The Equalizer (1988) – The Last Campaign, and Sea of Fire

Stanley Tucci guest stars in the season four opener of The Equalizer as the episode’s baddie, Phillip Wingate, an assemblyman who is intent on blackmailing a senator, Virgil Blake (E.G. Marshall), with something from his past.

One of the assemblyman’s staff, Cindy Claussen (Laila Robins) stumbles across Wingate’s plan and reaches out to McCall (Edward Woodward) for help. But when Phillip discovers what she’s done, he will do everything he can to vilify her and get her out of the way for good.

The Last Campaign was written by Lee Batchler and Janet Scott Batchler and launched the fourth and final season on 26 October, 1988.

Wingate gets Cindy locked away in a mental asylum, an asylum that has him sitting on the board of directors. He’s intent on burying her away forever. McCall has contacts and help all over, including a doctor, Wolff (Wendell Pierce) who helps slip McCall into the asylum as a patient.

As he sets up safeguards for Cindy, he returns to the streets to go after Wingate, confronting him while also trying to convince Blake to get ahead of Wingate’s plan to blackmail him.

McCall goes after Wingate with a singular focus and is set on bringing him down. Will Blake do the right thing when the opportunity presents itself? And will McCall’s plan, which includes faking Cindy’s death entrap Wingate and bring him down once and for all?

It’s a solid season opener, and while the story may be a little naive in its look at politics and the way events would actually play out, it can give one hope that the right thing can be done. If the right people will stand up for the truth.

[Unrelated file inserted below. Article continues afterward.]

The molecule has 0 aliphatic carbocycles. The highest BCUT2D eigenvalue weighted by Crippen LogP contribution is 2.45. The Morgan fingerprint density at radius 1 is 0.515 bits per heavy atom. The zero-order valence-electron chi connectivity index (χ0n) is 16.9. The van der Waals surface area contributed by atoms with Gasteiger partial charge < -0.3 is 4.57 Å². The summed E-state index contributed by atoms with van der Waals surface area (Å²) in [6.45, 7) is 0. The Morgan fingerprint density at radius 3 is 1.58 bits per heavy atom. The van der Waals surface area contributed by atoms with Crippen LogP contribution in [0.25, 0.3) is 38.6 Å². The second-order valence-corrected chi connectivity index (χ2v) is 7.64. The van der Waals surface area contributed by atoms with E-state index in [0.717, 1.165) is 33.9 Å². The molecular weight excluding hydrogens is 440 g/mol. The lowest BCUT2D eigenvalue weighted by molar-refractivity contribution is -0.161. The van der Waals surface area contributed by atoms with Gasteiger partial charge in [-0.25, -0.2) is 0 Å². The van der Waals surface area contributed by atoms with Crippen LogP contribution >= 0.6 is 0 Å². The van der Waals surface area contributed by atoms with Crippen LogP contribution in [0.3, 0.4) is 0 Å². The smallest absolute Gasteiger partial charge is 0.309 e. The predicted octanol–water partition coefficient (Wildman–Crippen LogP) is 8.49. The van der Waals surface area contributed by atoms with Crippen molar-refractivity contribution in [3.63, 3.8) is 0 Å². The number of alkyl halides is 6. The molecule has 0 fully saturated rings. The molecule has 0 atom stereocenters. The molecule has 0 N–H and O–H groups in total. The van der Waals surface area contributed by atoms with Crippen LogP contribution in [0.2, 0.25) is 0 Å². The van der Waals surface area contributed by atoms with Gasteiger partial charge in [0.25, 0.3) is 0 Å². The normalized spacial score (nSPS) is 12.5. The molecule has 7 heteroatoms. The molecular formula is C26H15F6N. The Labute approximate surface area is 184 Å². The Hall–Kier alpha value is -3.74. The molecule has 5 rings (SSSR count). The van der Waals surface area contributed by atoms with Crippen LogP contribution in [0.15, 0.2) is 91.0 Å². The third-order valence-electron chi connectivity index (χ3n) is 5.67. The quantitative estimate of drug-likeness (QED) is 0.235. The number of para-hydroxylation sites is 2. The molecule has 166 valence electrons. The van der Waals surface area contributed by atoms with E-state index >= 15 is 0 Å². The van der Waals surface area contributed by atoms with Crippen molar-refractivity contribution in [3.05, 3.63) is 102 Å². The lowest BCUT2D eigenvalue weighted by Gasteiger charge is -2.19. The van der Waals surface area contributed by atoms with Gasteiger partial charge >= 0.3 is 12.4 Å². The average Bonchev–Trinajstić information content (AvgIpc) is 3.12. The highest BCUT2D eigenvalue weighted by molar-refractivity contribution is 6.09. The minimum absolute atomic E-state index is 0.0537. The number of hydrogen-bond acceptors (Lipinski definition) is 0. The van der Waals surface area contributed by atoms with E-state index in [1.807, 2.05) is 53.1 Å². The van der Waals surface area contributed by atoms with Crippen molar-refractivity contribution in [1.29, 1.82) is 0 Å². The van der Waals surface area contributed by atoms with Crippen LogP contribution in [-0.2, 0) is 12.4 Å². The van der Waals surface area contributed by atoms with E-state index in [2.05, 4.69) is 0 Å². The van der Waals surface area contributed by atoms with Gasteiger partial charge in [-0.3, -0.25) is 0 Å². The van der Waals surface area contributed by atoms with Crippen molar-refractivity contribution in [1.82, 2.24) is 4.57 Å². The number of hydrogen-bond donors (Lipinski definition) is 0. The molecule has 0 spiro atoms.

Sea of Fire puts Mccall in the middle of a high school overrun by gangs with a not so subtle story to remind us that gang violence is bad.

Written by Peter McCabe and Coleman Luck from a story by McCabe, this episode first debuted on 2 November, 1988. Chad Redding makes another welcome appearance as Detective Alice Shepard, but the guest cast also includes Keith David, Reginald VelJohnson and David Strathairn.

When a female student is raped by a gang that thinks they run the school, and then murder the student that informed on them McCall goes undercover as a substitute teacher to break the violence and gang mentality.

Sure it glosses over some of the socio-economic problems that lead to the creation of gangs, but it is intent on showing the problems with the violence that they cause, and the lives they destroy, not just theirs but those around them. He confronts the gang members with the fallout of their actions with visits to autopsies and discussions on death brought on by a revelation of a near-death experience by a former hitman played by Strathairn.

It’s definitely a message episode, but it’s executed fairly well, and we don’t only have Woodward’s charm, but a fantastic supporting cast.

There’s more to come next time as I continue my journey with The Equalizer.

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